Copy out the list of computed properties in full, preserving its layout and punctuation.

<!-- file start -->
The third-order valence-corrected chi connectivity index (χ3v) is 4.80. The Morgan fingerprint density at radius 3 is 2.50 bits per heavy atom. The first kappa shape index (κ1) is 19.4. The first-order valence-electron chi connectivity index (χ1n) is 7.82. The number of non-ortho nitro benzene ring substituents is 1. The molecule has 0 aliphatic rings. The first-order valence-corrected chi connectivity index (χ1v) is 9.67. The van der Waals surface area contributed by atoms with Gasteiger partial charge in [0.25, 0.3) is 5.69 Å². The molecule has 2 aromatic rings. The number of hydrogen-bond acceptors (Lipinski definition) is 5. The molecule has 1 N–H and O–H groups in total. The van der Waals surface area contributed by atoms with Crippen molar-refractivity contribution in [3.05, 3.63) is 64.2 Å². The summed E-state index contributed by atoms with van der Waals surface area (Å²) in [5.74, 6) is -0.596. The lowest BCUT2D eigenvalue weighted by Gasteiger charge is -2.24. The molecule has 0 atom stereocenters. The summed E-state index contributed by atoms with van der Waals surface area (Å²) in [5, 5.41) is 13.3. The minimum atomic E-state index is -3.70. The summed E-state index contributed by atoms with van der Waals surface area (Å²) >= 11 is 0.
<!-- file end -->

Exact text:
The third-order valence-corrected chi connectivity index (χ3v) is 4.80. The Morgan fingerprint density at radius 3 is 2.50 bits per heavy atom. The first kappa shape index (κ1) is 19.4. The first-order valence-electron chi connectivity index (χ1n) is 7.82. The number of non-ortho nitro benzene ring substituents is 1. The molecule has 0 aliphatic rings. The first-order valence-corrected chi connectivity index (χ1v) is 9.67. The van der Waals surface area contributed by atoms with Gasteiger partial charge in [0.25, 0.3) is 5.69 Å². The molecule has 2 aromatic rings. The number of hydrogen-bond acceptors (Lipinski definition) is 5. The molecule has 1 N–H and O–H groups in total. The van der Waals surface area contributed by atoms with Crippen molar-refractivity contribution in [3.05, 3.63) is 64.2 Å². The summed E-state index contributed by atoms with van der Waals surface area (Å²) in [5.74, 6) is -0.596. The lowest BCUT2D eigenvalue weighted by Gasteiger charge is -2.24. The molecule has 0 atom stereocenters. The summed E-state index contributed by atoms with van der Waals surface area (Å²) in [5, 5.41) is 13.3. The minimum atomic E-state index is -3.70. The summed E-state index contributed by atoms with van der Waals surface area (Å²) >= 11 is 0.